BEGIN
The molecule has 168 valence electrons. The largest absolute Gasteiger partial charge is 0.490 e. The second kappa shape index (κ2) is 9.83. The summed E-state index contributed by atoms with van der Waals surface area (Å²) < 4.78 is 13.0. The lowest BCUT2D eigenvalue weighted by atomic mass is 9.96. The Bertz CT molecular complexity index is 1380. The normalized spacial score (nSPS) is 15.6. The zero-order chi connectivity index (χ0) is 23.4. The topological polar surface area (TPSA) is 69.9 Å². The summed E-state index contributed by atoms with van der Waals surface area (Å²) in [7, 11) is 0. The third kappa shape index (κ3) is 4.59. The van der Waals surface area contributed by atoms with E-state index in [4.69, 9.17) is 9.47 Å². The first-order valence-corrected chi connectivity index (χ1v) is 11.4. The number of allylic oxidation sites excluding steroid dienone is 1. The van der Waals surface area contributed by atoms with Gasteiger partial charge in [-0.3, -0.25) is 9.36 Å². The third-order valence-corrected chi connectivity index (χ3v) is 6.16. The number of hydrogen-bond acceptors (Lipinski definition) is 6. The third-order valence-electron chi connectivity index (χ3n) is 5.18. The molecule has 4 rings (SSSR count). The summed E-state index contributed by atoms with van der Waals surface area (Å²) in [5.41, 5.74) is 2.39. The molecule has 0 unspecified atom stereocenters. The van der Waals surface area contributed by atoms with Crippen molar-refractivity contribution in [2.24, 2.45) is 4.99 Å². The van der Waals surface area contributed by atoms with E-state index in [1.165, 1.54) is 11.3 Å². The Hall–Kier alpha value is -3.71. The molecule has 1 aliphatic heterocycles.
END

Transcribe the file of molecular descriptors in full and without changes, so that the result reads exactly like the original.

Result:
The molecule has 168 valence electrons. The largest absolute Gasteiger partial charge is 0.490 e. The second kappa shape index (κ2) is 9.83. The summed E-state index contributed by atoms with van der Waals surface area (Å²) < 4.78 is 13.0. The lowest BCUT2D eigenvalue weighted by atomic mass is 9.96. The Bertz CT molecular complexity index is 1380. The normalized spacial score (nSPS) is 15.6. The zero-order chi connectivity index (χ0) is 23.4. The topological polar surface area (TPSA) is 69.9 Å². The summed E-state index contributed by atoms with van der Waals surface area (Å²) in [7, 11) is 0. The third kappa shape index (κ3) is 4.59. The van der Waals surface area contributed by atoms with E-state index in [4.69, 9.17) is 9.47 Å². The first-order valence-corrected chi connectivity index (χ1v) is 11.4. The number of allylic oxidation sites excluding steroid dienone is 1. The van der Waals surface area contributed by atoms with Gasteiger partial charge in [-0.3, -0.25) is 9.36 Å². The third-order valence-corrected chi connectivity index (χ3v) is 6.16. The number of hydrogen-bond acceptors (Lipinski definition) is 6. The third-order valence-electron chi connectivity index (χ3n) is 5.18. The molecule has 4 rings (SSSR count). The summed E-state index contributed by atoms with van der Waals surface area (Å²) in [5.41, 5.74) is 2.39. The molecule has 0 unspecified atom stereocenters. The van der Waals surface area contributed by atoms with Crippen molar-refractivity contribution in [2.24, 2.45) is 4.99 Å². The van der Waals surface area contributed by atoms with E-state index in [1.165, 1.54) is 11.3 Å². The Hall–Kier alpha value is -3.71. The molecule has 1 aliphatic heterocycles.